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Meet Quincy

  • Author: Quincy Le Norman
  • Date Submitted: Mar 29, 2021
  • Category: Philanthropy

“ When Quincy Le Norman was born, she arrived 16 weeks early and weighed just one pound, 10 ounces. Quincy’s doctors gave her only a 10 percent chance of survival. If she managed to survive, they cast doubt on her ability to ever walk or talk.”

Oklahoma City couple make $1.5M gift honoring life-saving care given to their one-pound baby, now a thriving 18-year-old student and volunteer

Quincy Le Norman Nutrition Center to give fragile infants a fighting chance. Dad urges others to find their passion and find a way to give back in a way that pays care forward.

When Quincy Le Norman was born, she arrived 16 weeks early and weighed just one pound, 10 ounces. Quincy’s doctors gave her only a 10 percent chance of survival. If she managed to survive, they cast doubt on her ability to ever walk or talk.

The experience of hearing that news and long hours of waiting are still vivid in her mother’s mind.

“That was a very traumatic experience, knowing your child is fighting for her life,” said Cory Le Norman, who held vigil with her daughter at The Children’s Hospital at OU Medicine.

Le Norman had no friends or family who’d given birth to a premature baby, much less a “micro-preemie” like Quincy, so she drew reassurance from the nurses who cared for her daughter around the clock. But Quincy continued to lose weight as she battled in the Neonatal Intensive Care Unit, dropping as low as one pound before rallying back.

After 88 days, Quincy was released and, with continued loving care, went on to enjoy a normal childhood. Now 18, she is a strong academic performer, competes in a variety of sports and has provided more than 450 hours of volunteer work for non-profits – including participation on the Children’s Hospital Foundation Teen Board. None of the grave precautions came to pass, but Cory Le Norman never forgot Quincy’s nurses, especially Jamie Kilpatrick.

“All the nurses were like family,” she said, “but Jamie was the ringleader, and we firmly believe we wouldn't have Quincy if not for her dedication.”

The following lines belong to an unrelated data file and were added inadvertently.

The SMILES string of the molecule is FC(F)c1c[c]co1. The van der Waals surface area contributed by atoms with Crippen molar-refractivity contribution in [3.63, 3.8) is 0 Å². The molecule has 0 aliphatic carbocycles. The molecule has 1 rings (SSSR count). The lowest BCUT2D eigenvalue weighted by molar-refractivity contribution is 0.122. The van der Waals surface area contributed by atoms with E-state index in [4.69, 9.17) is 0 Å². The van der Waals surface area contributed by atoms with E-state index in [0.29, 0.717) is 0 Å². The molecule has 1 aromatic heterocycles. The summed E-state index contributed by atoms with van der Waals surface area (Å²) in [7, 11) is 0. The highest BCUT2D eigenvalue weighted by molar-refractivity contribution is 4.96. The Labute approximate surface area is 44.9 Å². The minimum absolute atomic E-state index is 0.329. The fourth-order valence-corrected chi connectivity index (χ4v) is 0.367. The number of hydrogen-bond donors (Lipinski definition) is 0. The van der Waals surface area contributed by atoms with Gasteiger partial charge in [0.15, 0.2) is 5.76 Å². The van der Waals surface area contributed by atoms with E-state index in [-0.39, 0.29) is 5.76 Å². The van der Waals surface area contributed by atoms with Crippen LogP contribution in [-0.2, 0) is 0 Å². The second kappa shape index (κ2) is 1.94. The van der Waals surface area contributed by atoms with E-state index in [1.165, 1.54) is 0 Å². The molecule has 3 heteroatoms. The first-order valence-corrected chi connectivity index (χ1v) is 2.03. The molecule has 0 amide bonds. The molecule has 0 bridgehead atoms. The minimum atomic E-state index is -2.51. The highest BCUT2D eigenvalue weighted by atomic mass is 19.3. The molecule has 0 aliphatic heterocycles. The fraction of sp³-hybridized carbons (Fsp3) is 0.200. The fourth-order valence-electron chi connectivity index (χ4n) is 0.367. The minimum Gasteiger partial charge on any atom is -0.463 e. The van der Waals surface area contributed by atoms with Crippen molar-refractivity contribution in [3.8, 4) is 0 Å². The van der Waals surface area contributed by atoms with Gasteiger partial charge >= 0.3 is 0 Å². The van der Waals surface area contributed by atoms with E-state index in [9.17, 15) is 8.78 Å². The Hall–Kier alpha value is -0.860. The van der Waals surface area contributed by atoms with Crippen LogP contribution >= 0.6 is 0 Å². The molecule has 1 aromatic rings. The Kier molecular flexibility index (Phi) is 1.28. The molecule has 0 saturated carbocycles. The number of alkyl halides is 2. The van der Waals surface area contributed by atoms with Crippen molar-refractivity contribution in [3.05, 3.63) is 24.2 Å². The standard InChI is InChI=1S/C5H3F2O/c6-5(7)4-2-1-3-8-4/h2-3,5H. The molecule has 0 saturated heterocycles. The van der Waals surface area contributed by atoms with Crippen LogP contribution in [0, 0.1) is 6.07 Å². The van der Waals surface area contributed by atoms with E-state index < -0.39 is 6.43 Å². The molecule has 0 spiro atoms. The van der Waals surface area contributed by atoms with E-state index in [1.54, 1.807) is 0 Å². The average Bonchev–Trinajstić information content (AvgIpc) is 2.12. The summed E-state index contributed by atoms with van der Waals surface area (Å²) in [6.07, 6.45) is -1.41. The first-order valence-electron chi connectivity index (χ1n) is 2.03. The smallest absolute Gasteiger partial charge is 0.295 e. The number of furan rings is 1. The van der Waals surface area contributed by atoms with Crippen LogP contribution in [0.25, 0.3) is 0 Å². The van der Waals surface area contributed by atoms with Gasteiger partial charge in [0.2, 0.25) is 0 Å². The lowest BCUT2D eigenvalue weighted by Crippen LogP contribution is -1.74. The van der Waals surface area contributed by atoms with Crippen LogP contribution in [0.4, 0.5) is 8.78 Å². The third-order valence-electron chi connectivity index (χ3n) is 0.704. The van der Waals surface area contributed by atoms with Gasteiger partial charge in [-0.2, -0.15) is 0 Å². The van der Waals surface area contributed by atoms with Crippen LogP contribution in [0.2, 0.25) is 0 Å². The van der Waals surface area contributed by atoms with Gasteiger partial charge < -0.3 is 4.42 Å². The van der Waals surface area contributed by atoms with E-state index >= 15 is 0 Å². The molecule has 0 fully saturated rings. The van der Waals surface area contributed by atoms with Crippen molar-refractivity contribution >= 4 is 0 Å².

Cory and her husband, David, have deepened their connection to Children’s and to Kilpatrick, who now serves as director of the hospital’s NICU.

Kilpatrick knew about the Le Normans’ interest in giving back to the hospital and, eventually, found the perfect fit. The Le Normans recently made a $1.5 million gift to the OU Foundation to establish the Quincy Le Norman Nutrition Center.

Premature infants and micro-preemies depend upon nutritionally fortified breast milk because their bodies are too small to metabolize the needed volume of natural breast milk, Kilpatrick says. Nurses have been supplementing breast milk for years, often at bedside or in hospital cafeterias.

Technological advances and best practices have advanced since Quincy’s birth. Hospital accreditation organizations recommend that milk be prepared in an aseptic environment by trained milk technicians so it can be stored and delivered efficiently and safely.

Kilpatrick said the Le Normans’ gift has been especially gratifying.

“When you get to take care of the babies, the little fighters that they are, and watch them grow, that’s the greatest reward,” she said. “It was special to be with Quincy then, and it’s special to be with the Le Norman family now.”

The nutritional center is being built adjacent to the hospital’s NICU and will be operating later this year, said Children’s Hospital President Jon Hayes. Children’s has the only level-three neonatal intensive care unit in Oklahoma and cares for babies from across the state.

“This facility will position Children’s among the region’s leading hospitals because there are no others like it in Oklahoma and these are still relatively new to children’s hospitals in general,” Hayes said.

David said the Quincy Le Norman Nutrition Center is a perfect fit for their family.

“We were very interested in this because we have a personal experience,” he said. “We're hoping this might inspire others who have some sort of personal experience. It may have nothing to do with nutrition or premature babies, but they'll find what they want to give to.”

Article courtesy of Impact, OU Foundation